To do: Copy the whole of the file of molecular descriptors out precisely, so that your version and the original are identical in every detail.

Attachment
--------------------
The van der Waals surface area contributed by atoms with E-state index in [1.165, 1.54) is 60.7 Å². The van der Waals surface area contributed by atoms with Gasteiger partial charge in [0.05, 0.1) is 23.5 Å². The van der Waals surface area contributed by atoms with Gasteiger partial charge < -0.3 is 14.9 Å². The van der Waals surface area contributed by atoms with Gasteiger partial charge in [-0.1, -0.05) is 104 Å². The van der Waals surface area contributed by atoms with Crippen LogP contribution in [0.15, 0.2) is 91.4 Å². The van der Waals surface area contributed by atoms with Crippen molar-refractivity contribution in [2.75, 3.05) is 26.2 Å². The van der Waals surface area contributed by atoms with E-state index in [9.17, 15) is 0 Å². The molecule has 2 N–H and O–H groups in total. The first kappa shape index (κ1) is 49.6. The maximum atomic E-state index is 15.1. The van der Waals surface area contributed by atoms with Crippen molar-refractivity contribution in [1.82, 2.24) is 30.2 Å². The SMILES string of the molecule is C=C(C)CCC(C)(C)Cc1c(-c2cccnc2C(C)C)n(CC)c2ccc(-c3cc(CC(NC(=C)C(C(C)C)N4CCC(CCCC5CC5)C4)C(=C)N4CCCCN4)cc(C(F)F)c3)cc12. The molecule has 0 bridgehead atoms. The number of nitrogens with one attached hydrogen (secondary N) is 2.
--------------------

The van der Waals surface area contributed by atoms with E-state index in [1.165, 1.54) is 60.7 Å². The van der Waals surface area contributed by atoms with Gasteiger partial charge in [0.05, 0.1) is 23.5 Å². The van der Waals surface area contributed by atoms with Gasteiger partial charge < -0.3 is 14.9 Å². The van der Waals surface area contributed by atoms with Gasteiger partial charge in [-0.1, -0.05) is 104 Å². The van der Waals surface area contributed by atoms with Crippen LogP contribution in [0.15, 0.2) is 91.4 Å². The van der Waals surface area contributed by atoms with Crippen molar-refractivity contribution in [2.75, 3.05) is 26.2 Å². The van der Waals surface area contributed by atoms with E-state index in [9.17, 15) is 0 Å². The molecule has 2 N–H and O–H groups in total. The first kappa shape index (κ1) is 49.6. The maximum atomic E-state index is 15.1. The van der Waals surface area contributed by atoms with Crippen molar-refractivity contribution in [1.82, 2.24) is 30.2 Å². The SMILES string of the molecule is C=C(C)CCC(C)(C)Cc1c(-c2cccnc2C(C)C)n(CC)c2ccc(-c3cc(CC(NC(=C)C(C(C)C)N4CCC(CCCC5CC5)C4)C(=C)N4CCCCN4)cc(C(F)F)c3)cc12. The molecule has 0 bridgehead atoms. The number of nitrogens with one attached hydrogen (secondary N) is 2.